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Author Mirta Yáñez appreciated the opportunity to share Cuban culture and literature, particularly literature by women, during her time as Hampshire College’s fall 2014 visiting Cuban scholar. The four-time winner of Cuba’s Critics’ Prize found an enthusiastic audience of Hampshire and Five College students and faculty.
“It’s important to have these exchanges to understand each other’s truths,” said Yáñez. “The most important thing is to actually know what a place is like, and not what you’re imagining it to be. It’s not about the politics. It’s about the people.”
That outlook is a key part of the Hampshire in Cuba program, which immerses Hampshire students in Cuban culture and connects them with a creative community through ties with the Cuban Union of Artists and Writers. In return, it brings some of those artists and writers to campus, where they have time to both interact with the community and spend time on their own work.
Yáñez was able to write portions of her next novel while at Hampshire. Her most recent novel, Sangra por la Herida (The Bleeding Wound), explored the impact of the 1959 socialist revolution in the decades that followed. Her discussions about it with Hampshire students, she said, were among the best memories she has of her time here.
“They asked really interesting questions about the novel. They did a deep reading of it,” she said, noting that the students were very interested in the challenges of writing in Cuba. “There’s a strong literary scene in Cuba,” she said. “It’s really interesting and complex. A lot of changes are happening. It’s not as difficult to publish now. What’s more difficult is the lack of resources.“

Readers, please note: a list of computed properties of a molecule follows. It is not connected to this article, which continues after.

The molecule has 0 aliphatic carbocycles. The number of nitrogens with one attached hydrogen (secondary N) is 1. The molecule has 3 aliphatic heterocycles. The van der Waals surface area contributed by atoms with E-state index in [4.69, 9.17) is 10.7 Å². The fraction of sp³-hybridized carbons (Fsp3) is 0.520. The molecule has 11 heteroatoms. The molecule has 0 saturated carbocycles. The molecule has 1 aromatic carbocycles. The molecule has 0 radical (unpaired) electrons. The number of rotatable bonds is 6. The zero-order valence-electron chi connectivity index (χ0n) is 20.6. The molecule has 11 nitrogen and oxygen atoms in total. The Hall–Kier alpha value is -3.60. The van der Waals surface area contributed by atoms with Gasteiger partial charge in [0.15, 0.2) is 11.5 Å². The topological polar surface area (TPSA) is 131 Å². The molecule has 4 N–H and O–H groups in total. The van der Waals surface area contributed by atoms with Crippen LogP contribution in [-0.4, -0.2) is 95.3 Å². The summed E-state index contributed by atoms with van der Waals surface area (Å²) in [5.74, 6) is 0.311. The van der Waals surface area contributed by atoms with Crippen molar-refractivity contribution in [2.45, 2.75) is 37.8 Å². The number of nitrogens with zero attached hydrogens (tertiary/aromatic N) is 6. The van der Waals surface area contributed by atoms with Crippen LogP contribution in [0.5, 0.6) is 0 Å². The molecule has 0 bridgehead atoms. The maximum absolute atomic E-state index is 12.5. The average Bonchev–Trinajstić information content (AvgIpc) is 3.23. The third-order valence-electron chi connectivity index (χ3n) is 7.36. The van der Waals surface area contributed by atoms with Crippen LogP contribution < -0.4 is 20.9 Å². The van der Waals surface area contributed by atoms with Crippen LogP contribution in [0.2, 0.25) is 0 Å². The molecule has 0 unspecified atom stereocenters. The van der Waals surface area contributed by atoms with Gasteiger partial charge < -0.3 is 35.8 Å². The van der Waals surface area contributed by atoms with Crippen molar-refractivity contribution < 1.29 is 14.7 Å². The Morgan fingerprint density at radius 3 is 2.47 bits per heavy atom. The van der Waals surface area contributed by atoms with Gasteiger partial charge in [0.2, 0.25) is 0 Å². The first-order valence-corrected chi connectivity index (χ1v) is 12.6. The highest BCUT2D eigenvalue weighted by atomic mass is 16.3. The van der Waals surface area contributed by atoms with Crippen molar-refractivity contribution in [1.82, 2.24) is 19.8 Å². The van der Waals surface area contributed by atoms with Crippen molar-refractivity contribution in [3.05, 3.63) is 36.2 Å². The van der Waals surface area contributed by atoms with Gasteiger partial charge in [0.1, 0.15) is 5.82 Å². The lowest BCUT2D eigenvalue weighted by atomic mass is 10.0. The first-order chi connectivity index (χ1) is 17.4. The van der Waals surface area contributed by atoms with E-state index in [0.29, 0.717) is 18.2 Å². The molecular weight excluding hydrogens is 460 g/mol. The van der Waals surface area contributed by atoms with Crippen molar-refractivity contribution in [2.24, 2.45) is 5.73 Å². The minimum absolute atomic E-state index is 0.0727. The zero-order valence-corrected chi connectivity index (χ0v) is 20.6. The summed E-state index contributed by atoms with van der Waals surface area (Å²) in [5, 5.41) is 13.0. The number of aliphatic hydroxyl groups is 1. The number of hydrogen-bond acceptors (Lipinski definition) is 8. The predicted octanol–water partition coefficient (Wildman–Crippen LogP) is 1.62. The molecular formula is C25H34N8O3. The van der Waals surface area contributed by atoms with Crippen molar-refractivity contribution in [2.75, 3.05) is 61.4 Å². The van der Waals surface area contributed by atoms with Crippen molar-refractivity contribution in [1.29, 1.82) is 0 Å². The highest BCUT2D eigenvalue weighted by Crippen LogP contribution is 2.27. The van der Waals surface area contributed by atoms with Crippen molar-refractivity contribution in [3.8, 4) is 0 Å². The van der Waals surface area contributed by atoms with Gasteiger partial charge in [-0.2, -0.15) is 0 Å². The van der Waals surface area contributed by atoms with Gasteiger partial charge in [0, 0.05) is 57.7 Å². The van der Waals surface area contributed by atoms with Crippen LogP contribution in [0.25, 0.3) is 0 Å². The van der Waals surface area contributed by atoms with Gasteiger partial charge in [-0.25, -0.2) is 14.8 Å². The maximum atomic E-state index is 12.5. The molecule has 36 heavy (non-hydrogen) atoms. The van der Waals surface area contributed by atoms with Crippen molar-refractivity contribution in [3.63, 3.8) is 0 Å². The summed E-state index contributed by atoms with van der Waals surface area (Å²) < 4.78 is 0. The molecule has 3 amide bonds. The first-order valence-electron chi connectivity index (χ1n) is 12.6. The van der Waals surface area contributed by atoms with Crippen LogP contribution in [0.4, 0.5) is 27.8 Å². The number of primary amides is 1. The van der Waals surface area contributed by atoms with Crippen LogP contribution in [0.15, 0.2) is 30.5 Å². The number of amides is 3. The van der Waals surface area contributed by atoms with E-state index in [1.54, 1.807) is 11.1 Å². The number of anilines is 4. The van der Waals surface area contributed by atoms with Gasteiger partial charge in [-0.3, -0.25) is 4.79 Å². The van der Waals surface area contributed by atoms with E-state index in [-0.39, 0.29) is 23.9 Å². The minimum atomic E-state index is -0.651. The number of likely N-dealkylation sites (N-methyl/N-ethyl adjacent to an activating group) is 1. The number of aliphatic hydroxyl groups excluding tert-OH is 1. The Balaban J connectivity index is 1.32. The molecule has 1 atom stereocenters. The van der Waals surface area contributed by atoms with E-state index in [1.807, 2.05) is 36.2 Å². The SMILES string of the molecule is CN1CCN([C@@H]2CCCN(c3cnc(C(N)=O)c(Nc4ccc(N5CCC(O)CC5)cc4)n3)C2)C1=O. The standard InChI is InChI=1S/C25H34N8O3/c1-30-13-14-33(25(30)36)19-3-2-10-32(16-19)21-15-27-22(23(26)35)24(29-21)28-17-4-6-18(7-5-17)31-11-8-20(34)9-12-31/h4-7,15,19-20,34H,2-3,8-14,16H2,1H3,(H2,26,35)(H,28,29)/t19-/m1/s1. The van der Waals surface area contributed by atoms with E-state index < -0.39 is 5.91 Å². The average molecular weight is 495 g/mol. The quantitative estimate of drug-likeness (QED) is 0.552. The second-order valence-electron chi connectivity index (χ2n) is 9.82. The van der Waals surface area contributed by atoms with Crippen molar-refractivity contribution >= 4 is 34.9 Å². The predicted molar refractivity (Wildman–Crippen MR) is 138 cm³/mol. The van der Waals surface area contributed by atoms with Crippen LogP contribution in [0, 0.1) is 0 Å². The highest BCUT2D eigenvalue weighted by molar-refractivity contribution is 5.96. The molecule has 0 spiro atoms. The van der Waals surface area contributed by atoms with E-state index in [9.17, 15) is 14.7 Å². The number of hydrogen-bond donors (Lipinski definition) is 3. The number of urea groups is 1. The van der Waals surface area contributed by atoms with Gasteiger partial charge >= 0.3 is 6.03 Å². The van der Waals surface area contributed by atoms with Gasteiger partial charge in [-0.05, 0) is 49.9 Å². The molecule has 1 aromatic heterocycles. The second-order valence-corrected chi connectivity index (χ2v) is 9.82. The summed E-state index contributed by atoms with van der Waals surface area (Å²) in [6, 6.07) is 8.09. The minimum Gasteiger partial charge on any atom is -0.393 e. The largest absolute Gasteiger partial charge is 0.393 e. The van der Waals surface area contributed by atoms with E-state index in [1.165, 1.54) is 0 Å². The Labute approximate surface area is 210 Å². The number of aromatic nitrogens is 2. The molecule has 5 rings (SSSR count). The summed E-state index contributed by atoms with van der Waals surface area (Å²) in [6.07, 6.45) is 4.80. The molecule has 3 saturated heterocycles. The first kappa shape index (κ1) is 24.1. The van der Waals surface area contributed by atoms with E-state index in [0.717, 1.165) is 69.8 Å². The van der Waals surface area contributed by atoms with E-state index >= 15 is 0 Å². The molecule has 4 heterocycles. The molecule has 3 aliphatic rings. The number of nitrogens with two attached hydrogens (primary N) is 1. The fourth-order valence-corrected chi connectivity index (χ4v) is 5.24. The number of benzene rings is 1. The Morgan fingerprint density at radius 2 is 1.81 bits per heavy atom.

Yáñez was pleasantly surprised by the diversity of Hampshire’s student body. Two visiting scholars from China lived in her Greenwich mod for a time, as well, which she considered another exciting cultural exchange. Associate Professor of Law Flavio Risech-Ozeguera, a faculty director of the Hampshire in Cuba program, noted that it’s interaction like this that makes the program so inspiring.
“It’s not the same having an American professor talk about Cuba as it is to have a person who has lived the entire experience of revolution inside Cuba,” he said. “It’s critically important to be able to learn from people with that lived experience.”
Hampshire alum Monique Baron 10F, who studied with Mirta Yáñez in Cuba, served as translator for this interview.